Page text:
Polk v. Buchanan

Decision Date31 December 1857
Citation37 Tenn. 721
PartiesJAMES J. POLK et al. v. ROBERT BUCHANAN.
CourtTennessee Supreme Court

OPINION TEXT STARTS HERE

FROM MONTGOMERY.

This bill was filed in the chancery court at Clarksville, for the purposes fully stated in the opinion. At the ________ Term, 1857, Chancellor Frierson rendered a decree for the complainants. The defendants appealed.

Robb & Bailey and J. M. Quarels, for the complainants; F. B. Fogg and Shackelford, for the defendants.

McKinney J., delivered the opinion of the court.

The bill seeks to charge the defendant, Buchanan, as a partner with J. L. James & Son, for the hire of slaves for the year 1854, amounting to near the sum of $2,000; not upon the ground that, in point of fact, a partnership existed, as between the parties themselves, but that as to third persons, the defendant is to be held liable as a partner, by construction of law, in opposition to the actual intention and agreement of the parties.

It appears that J. L. James and Son were iron-masters and owners of the Phoenix Furnace, situate in Montgomery county. In order to raise money to enable them to carry on their business, they had procured the defendant, Buchanan, who was a commission merchant, resident in Cincinnati, Ohio, to accept drafts, for their accommodation, to the amount of $8,000, prior to the 25th day of June, 1853. And as indemnity to him, for this liability, they, on that day, executed to him a conveyance for a moiety of said furnace, and lands appurtenant thereto, together with the fixtures, stock, etc. Shortly thereafter, towit: On the 22d day of July, 1853, the parties entered into an agreement in writing, the stipulations and provisions of which are stated somewhat inartifically, but their true import is manifest. After reciting the above mentioned conveyance, and the real consideration thereof, namely, Buchanan's acceptances for James & Son, to the amount of $8,000, the instrument proceeds as follows: “And it is understood, that the said Robert Buchanan shall receive, after the first day of January, 1854, one-fourth of the net profits of said furnace, in consideration of his said advances of eight thousand dollars; and his having agreed to furnish the necessary facilities, through his acceptances, to carry on said business, in such sums as may be necessary for the same.” The instrument then, in substance, provides, that all the metal made at said furnace, after the 1st of January, 1854, shall be placed under the entire control of Buchanan, and that James & Son shall furnish him, monthly, with statements of the products and expenses of said furnace, that they shall take an account of stock on the 1st of January, 1854, and that any debts that they may have to provide for, after that date, shall be deducted from their share of the net profits of the concern; and that Buchanan is not to be liable for any debts of James & Son, contracted either before or after the 1st of January, 1854. James & Son are bound to renew their bills and drafts on Buchanan, as they fall due, and to pay all interests, exchange, and charges on the same. It is further stipulated, that said agreement should continue in force for two years at the expiration of which time, Buchanan bound himself to reconvey to James & Son, the moiety of the furnace, etc., subject to his right to be indemnified, out of the same, for his advances, and “share of profits.” And in the conclusion of the instrument, is the following statement: “The commissions of one-fourth the profits of the furnace, being paid to the said R. Buchanan, in consideration of his acceptances of said drafts, now out, and to be given hereafter.”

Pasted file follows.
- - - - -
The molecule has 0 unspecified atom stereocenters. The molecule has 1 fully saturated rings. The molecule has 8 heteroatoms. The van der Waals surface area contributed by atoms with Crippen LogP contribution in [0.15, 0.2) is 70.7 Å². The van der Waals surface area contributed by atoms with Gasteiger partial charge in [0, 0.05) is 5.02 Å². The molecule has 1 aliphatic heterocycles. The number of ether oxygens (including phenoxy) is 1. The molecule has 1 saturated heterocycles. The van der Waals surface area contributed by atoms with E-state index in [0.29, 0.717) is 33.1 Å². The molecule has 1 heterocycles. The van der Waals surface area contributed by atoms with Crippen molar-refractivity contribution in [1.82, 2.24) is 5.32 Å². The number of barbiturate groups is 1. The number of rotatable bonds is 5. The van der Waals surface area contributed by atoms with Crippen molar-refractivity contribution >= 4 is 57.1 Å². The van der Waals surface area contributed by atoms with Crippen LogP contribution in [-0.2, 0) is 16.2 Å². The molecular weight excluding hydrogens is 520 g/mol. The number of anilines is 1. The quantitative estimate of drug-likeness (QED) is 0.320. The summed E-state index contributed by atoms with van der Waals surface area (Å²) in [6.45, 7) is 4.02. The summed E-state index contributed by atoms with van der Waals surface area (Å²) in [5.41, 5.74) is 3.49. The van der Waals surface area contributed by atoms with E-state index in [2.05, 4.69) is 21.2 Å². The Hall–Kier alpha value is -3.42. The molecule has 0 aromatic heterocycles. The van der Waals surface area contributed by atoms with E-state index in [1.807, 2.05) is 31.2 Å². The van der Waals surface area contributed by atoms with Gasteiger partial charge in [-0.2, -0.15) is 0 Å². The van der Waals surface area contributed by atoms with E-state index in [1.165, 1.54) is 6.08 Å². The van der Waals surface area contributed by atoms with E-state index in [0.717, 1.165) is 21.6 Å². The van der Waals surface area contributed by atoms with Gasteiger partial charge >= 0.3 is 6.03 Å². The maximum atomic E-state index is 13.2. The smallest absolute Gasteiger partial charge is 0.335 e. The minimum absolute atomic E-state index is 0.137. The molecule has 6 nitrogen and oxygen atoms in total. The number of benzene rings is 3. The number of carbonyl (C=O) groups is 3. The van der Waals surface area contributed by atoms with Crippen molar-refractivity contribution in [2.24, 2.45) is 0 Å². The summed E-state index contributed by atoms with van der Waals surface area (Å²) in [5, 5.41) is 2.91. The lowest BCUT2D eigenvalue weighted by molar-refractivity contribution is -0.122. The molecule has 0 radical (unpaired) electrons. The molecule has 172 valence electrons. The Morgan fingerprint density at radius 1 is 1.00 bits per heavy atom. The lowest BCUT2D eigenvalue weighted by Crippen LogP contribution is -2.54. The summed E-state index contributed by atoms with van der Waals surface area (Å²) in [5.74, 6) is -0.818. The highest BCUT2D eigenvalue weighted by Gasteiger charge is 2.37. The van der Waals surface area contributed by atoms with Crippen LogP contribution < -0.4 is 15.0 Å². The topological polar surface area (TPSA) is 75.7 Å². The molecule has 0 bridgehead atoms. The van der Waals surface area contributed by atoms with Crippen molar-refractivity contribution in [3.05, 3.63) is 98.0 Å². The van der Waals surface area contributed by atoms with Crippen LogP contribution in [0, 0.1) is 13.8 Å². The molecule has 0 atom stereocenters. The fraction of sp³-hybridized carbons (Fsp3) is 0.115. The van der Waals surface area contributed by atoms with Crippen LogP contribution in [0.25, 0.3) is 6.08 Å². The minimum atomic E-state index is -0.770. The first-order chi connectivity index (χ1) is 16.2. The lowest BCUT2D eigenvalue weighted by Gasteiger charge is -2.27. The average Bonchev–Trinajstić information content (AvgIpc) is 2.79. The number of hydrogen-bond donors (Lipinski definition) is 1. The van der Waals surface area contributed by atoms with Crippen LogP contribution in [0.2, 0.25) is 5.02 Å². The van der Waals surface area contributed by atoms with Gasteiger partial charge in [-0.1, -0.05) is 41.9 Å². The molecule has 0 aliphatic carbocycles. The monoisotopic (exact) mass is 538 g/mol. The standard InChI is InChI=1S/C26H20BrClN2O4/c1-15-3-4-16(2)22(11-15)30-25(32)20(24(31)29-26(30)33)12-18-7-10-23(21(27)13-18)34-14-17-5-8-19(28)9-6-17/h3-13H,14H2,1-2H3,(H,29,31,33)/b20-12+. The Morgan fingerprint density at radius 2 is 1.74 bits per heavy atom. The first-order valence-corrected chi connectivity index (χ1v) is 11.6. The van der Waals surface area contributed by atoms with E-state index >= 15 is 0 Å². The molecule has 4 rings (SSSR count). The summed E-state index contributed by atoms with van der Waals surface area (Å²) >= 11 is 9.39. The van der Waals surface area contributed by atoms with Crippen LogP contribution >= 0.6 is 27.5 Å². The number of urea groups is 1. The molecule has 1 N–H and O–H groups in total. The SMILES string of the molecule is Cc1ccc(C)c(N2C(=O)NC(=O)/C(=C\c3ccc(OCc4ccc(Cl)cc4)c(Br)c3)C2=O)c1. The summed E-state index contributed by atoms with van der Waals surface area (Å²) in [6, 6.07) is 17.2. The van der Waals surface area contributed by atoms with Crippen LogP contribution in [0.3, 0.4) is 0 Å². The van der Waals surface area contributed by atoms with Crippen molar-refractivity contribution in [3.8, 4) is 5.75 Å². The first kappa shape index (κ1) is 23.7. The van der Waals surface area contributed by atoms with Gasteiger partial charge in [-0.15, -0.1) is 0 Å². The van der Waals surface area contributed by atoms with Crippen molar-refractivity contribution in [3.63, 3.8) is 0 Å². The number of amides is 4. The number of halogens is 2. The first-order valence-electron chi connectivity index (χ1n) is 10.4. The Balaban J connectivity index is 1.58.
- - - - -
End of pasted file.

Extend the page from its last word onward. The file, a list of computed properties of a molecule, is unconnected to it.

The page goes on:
It is not assumed by the complainant's counsel, that the parties, by this agreement, intended to make themselves partners. On the contrary, it is understood to be conceded in argument, and the question admits of no serious controversy, that, in fact, there was no intention to create a partnership, either as between the parties themselves, or as to third persons. But it is insisted that, by construction of law, the provision, securing to Buchanan ““one-fourth of the net profits,” constituted him a partner, as to creditors.

The authorities are at variance upon this subject; and, as we have no decision of our own upon the point, we are at...

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3 cases
  • Wyatt v. Brown
    • United States
    • Tennessee Court of Appeals
    • January 7, 1955
    ...decisions appear to have treated the sharing of profits as conclusive evidence of a partnership; 40 Am.Jur., Sec. 33, p. 147; Polk v. Buchanan, 37 Tenn. 721. Over a period of years exceptions have been engrafted on this rule, the present law being Code Section 7846(4), enacted in this State......
  • Stewart v. State
    • United States
    • Tennessee Supreme Court
    • April 29, 1950
    ...Law the receipt of a part of the profits of a business as compensation for services did not per se make such recipient a partner. Polk v. Buchanan, 37 Tenn. 721; Bell v. Hare, 59 Tenn. While there is considerable logic in the conclusions of the Circuit Judge, since Stewart was operating the......
  • McClure v. Williams
    • United States
    • Tennessee Supreme Court
    • December 31, 1857

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